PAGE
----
Money Talk
Warren Goetzel, Malaika Jordan, Will Todd, and Carl Zeigler

A Module for Investigative Case Based Learning in the Classroom

 

Overview:

Utilize in Algebra, Economics, Marketing, Business, and Social Sciences.

Students will model investment strategies in order to maximize profits in an effort to secure a scholarship from the Alumni Association.

 

 

Case:

The Booker T. Washington High School Alumni Association has given you $10,000 to use for college. In order to have access to the money, you must first demonstrate how to invest money wisely. There exist many forms of investments, including savings accounts, CDs , money market accounts, mutual funds and stocks. Finding the best investment strategies has puzzled investors for years.

In order to satisfy the alumni association, you must come up with the most profitable way to invest your money over a 12-week period on a weekly basis.

Your group will be evaluated by the presentation you give to the Alumni Association. The three main categories of evaluation include:


1. Visual presentation of facts through the use of a project board to display graphs, charts and other pertinent information.


2. Oral conveyance of net loss/gain, which should demonstrate understanding of, related concepts.


3. Overall net gain.


Learning Objectives:

Students will:

1. Interpret data supplied by stock market report.


2. Compute simple and compound interest.


3. Investigate various types of investment to compare pros and cons of different investment options.

 

Relation to Science Education Standards:

GRADE: 9-12 COURSE: Algebra I

2. Describe orally and in writing, using the appropriate mathematical vocabulary, mathematical concepts and procedures, such as solving a word problem or computing.

15. Graphs points (ordered pairs of numbers) in the coordinate plane and identifies the coordinates of given points in the plane.

16. Identifies the slope and intercepts of a linear equation. AA 17

 

Elements of ICBL

1. Case:
Students will read case and are likely to discuss questions such as:

1. What are stocks, bonds, mutual funds, CD's, and money market accounts?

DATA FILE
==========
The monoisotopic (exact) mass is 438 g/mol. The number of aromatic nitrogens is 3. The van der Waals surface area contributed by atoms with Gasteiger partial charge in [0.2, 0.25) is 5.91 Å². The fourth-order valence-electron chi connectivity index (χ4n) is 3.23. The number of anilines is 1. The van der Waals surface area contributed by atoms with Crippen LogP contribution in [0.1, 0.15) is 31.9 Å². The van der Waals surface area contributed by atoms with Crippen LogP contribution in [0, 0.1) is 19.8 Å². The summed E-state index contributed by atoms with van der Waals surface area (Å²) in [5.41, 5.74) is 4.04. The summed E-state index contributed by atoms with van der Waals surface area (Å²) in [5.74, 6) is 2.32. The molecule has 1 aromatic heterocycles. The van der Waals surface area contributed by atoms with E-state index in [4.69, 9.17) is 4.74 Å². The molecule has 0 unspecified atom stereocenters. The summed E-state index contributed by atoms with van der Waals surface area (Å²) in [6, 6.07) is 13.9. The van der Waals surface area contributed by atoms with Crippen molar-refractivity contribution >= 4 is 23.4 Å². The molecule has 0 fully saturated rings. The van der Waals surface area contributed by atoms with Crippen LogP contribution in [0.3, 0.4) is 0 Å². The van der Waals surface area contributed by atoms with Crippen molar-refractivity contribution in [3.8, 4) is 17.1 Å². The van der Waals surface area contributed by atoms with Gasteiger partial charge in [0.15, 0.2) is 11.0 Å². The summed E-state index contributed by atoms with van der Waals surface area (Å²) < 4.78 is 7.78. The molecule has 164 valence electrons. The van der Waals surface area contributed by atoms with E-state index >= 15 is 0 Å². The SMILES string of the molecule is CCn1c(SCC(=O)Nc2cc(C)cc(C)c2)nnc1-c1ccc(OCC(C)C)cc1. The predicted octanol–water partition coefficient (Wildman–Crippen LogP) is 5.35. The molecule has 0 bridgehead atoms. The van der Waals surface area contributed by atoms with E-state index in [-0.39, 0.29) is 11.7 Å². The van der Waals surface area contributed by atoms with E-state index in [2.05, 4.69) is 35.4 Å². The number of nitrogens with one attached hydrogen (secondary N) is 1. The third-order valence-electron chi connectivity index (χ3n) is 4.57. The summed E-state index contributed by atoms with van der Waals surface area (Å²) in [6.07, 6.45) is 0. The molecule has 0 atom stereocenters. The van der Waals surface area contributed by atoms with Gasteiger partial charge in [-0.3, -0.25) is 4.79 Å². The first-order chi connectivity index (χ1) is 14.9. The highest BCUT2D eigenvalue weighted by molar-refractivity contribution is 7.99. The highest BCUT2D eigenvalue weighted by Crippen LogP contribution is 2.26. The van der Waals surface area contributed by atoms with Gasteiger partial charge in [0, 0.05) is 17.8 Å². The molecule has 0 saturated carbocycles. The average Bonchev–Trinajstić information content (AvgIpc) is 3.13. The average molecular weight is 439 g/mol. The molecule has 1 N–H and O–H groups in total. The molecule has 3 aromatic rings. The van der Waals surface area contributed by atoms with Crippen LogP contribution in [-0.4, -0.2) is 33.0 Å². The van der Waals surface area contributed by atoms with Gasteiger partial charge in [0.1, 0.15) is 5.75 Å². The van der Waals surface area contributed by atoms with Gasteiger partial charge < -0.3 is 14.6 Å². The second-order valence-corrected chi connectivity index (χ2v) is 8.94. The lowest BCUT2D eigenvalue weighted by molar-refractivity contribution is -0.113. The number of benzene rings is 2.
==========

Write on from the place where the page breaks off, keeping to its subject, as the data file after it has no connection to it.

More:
2. What is the difference between simple and compound interest?
3. What is the minimum amount of money allowed to be invested in each category?
4. What kinds of information need to be included on my graph?
5. What is the best investment one could make?

Groups will be divided into four members. Each student in the group will invest according to one of the following strategies.

The conservative person will investigate savings accounts and CDs. The cautious investor will investigate the money market accounts. The moderate will investigate the mutual funds and the gambler will investigate the stocks.


2. Resources:
The student will use :

the Internet (http:/www.quicken.com, www.microsoft money.com)

magazines (Fortune, Business Week, Black Enterprise)

banks and credit unions

newspapers (Wall Street Journal, Atlanta Journal and Constitution)

television stock reports.


3. Investigative Activity:
Each group member will investigate a particular investment strategy based on each of the following types:

saving accounts/CD's

money market accounts

mutual funds

stocks


4. Assessment:

Individual and group assessment will be based on a presentation to the Alumni Association. The group that demonstrates the most understanding of the topic, presents the information most effectively, and has the most profitable investments will be awarded the scholarship when they graduate High School and attend college.

The students will reach consensus as a group on how much of the $10,000 should be invested in each of the categories, and choose particular banks, brokerage firms and company stocks.

These presentations will be evaluated according to the following criteria:
1. Use of graphs, charts and other manipulatives (30%)
2. Effective oral communication of net loss or gain (30%)
3. Highest net gain (40%)

 

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